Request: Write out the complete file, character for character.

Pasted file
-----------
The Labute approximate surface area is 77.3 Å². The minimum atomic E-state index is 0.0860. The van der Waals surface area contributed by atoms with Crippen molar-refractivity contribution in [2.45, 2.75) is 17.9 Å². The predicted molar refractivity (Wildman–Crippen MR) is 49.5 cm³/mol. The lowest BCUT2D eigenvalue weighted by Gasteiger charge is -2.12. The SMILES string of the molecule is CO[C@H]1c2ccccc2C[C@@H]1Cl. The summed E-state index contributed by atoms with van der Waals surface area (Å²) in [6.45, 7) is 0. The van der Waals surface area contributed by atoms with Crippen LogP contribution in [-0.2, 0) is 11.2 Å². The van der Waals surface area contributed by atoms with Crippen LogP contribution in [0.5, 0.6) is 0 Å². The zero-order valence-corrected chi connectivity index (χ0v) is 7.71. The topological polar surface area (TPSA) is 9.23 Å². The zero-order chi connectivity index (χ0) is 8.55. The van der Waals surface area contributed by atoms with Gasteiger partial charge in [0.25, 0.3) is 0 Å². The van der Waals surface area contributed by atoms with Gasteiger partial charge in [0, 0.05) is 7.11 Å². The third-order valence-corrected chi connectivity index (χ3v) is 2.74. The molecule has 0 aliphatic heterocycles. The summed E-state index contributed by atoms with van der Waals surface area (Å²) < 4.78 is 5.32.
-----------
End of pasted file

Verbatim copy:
The Labute approximate surface area is 77.3 Å². The minimum atomic E-state index is 0.0860. The van der Waals surface area contributed by atoms with Crippen molar-refractivity contribution in [2.45, 2.75) is 17.9 Å². The predicted molar refractivity (Wildman–Crippen MR) is 49.5 cm³/mol. The lowest BCUT2D eigenvalue weighted by Gasteiger charge is -2.12. The SMILES string of the molecule is CO[C@H]1c2ccccc2C[C@@H]1Cl. The summed E-state index contributed by atoms with van der Waals surface area (Å²) in [6.45, 7) is 0. The van der Waals surface area contributed by atoms with Crippen LogP contribution in [-0.2, 0) is 11.2 Å². The van der Waals surface area contributed by atoms with Crippen LogP contribution in [0.5, 0.6) is 0 Å². The zero-order valence-corrected chi connectivity index (χ0v) is 7.71. The topological polar surface area (TPSA) is 9.23 Å². The zero-order chi connectivity index (χ0) is 8.55. The van der Waals surface area contributed by atoms with Gasteiger partial charge in [0.25, 0.3) is 0 Å². The van der Waals surface area contributed by atoms with Gasteiger partial charge in [0, 0.05) is 7.11 Å². The third-order valence-corrected chi connectivity index (χ3v) is 2.74. The molecule has 0 aliphatic heterocycles. The summed E-state index contributed by atoms with van der Waals surface area (Å²) < 4.78 is 5.32.